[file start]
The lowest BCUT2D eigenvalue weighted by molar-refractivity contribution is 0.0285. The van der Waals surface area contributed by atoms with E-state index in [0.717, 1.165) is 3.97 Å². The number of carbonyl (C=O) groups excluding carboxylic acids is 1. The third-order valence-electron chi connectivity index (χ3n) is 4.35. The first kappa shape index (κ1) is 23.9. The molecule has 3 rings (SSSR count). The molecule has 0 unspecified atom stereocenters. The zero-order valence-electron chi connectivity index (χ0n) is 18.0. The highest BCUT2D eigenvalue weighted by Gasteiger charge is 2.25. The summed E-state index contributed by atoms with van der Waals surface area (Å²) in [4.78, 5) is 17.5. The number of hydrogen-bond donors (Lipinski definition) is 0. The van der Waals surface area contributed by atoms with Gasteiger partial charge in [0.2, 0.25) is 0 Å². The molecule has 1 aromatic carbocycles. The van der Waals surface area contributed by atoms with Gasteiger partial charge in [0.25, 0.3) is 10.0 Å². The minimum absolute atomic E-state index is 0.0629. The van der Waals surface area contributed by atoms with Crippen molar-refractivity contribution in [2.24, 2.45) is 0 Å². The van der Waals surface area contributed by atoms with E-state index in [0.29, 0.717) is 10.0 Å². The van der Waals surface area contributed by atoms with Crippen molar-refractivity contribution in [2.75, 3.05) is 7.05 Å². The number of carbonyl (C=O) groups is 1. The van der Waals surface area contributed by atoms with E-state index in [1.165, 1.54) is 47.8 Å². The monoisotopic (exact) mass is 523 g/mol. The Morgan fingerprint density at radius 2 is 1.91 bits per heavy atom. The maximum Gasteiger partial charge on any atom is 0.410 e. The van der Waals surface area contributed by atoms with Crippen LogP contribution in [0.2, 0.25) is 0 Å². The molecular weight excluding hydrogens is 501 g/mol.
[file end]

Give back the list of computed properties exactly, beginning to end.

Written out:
The lowest BCUT2D eigenvalue weighted by molar-refractivity contribution is 0.0285. The van der Waals surface area contributed by atoms with E-state index in [0.717, 1.165) is 3.97 Å². The number of carbonyl (C=O) groups excluding carboxylic acids is 1. The third-order valence-electron chi connectivity index (χ3n) is 4.35. The first kappa shape index (κ1) is 23.9. The molecule has 3 rings (SSSR count). The molecule has 0 unspecified atom stereocenters. The zero-order valence-electron chi connectivity index (χ0n) is 18.0. The highest BCUT2D eigenvalue weighted by Gasteiger charge is 2.25. The summed E-state index contributed by atoms with van der Waals surface area (Å²) in [4.78, 5) is 17.5. The number of hydrogen-bond donors (Lipinski definition) is 0. The van der Waals surface area contributed by atoms with Gasteiger partial charge in [0.2, 0.25) is 0 Å². The molecule has 1 aromatic carbocycles. The van der Waals surface area contributed by atoms with Gasteiger partial charge in [0.25, 0.3) is 10.0 Å². The minimum absolute atomic E-state index is 0.0629. The van der Waals surface area contributed by atoms with Crippen molar-refractivity contribution in [2.24, 2.45) is 0 Å². The van der Waals surface area contributed by atoms with E-state index in [0.29, 0.717) is 10.0 Å². The van der Waals surface area contributed by atoms with Crippen molar-refractivity contribution in [2.75, 3.05) is 7.05 Å². The number of carbonyl (C=O) groups is 1. The van der Waals surface area contributed by atoms with E-state index in [1.165, 1.54) is 47.8 Å². The monoisotopic (exact) mass is 523 g/mol. The Morgan fingerprint density at radius 2 is 1.91 bits per heavy atom. The maximum Gasteiger partial charge on any atom is 0.410 e. The van der Waals surface area contributed by atoms with Crippen LogP contribution in [0.2, 0.25) is 0 Å². The molecular weight excluding hydrogens is 501 g/mol.